And each of these little globules is a single actin monomer which polymerize end-to-end and then form multi-strand aggregates to create the actin cytoskeleton. Here's an intermediate filament and here's the microtubules that are formed, once again giving us this impression that the cell is actually highly organized and that that high degree of organization is able to give it some physical structure and shape and form. I think we're going to end today two minutes early. You probably won't object.
Lecture 30: Stem Cells/Cloning 2
Download the video from iTunes U or the Internet Archive.
Topics covered: Stem Cells/Cloning 2
Instructors: Prof. Robert A. Weinberg
Lecture 10: Molecular Biolo.
Lecture 11: Molecular Biolo.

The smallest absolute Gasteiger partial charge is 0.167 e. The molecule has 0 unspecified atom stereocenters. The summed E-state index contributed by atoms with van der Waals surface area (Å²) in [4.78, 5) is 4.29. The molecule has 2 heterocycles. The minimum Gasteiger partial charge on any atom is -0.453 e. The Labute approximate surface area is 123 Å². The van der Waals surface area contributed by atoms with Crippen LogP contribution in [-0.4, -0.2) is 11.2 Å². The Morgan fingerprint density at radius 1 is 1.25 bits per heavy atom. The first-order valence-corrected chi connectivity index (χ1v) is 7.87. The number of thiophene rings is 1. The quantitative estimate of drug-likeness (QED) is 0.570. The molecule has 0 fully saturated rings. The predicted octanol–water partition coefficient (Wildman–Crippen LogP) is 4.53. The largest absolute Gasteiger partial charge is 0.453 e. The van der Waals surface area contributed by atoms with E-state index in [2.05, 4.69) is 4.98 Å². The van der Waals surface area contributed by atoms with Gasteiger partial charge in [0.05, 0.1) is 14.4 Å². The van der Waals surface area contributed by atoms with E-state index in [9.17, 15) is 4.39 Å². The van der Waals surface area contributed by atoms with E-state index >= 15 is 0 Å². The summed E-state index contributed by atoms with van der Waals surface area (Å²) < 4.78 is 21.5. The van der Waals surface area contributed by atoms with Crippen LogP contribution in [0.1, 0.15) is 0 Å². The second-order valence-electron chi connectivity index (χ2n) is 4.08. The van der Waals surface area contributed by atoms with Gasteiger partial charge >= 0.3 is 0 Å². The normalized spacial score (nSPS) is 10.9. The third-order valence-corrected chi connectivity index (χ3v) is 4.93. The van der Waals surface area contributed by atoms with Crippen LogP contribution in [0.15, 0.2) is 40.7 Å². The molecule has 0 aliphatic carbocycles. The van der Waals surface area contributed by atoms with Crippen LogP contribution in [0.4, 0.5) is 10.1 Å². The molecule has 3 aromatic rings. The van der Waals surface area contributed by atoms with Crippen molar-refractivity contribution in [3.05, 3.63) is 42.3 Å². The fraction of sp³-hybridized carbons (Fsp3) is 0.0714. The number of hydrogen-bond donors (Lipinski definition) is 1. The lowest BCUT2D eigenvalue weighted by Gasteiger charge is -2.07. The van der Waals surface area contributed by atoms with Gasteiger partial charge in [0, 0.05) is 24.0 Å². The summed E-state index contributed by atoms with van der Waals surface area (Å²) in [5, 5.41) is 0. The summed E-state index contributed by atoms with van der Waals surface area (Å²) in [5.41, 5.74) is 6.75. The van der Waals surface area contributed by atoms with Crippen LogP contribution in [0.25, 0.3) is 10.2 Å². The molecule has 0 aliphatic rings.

Lecture 12: Molecular Biolo.
Lecture 13: Gene Regulation
Lecture 14: Protein Localiz.
Lecture 15: Recombinant DNA 1
Lecture 16: Recombinant DNA 2
Lecture 17: Recombinant DNA 3
Lecture 18: Recombinant DNA 4
Lecture 19: Cell Cycle/Sign.
Lecture 26: Nervous System 1
Lecture 27: Nervous System 2
Lecture 28: Nervous System 3
Lecture 29: Stem Cells/Clon.
Lecture 30: Stem Cells/Clon.
Lecture 31: Molecular Medic.
Lecture 32: Molecular Evolu.
Lecture 33: Molecular Medic.
Lecture 34: Human Polymorph.
Lecture 35: Human Polymorph.
Good morning, class. Nice to see you here, you loyal holdouts, the stalwarts who haven't gone home early for Thanksgiving. You recall that last time we were talking about the Matevoidic system, and much of the rationale for studying it stems from two reasons. First of all, it recapitulates in a formal sense what happens during embryogenesis, i.e. one has relatively undifferentiated stem cells which are able to differentiate into a number of different directions by committing themselves to either the myeloid or lymphoid compartment, and then going down yet other pathways, more detailed pathways to generate a whole variety of cell types.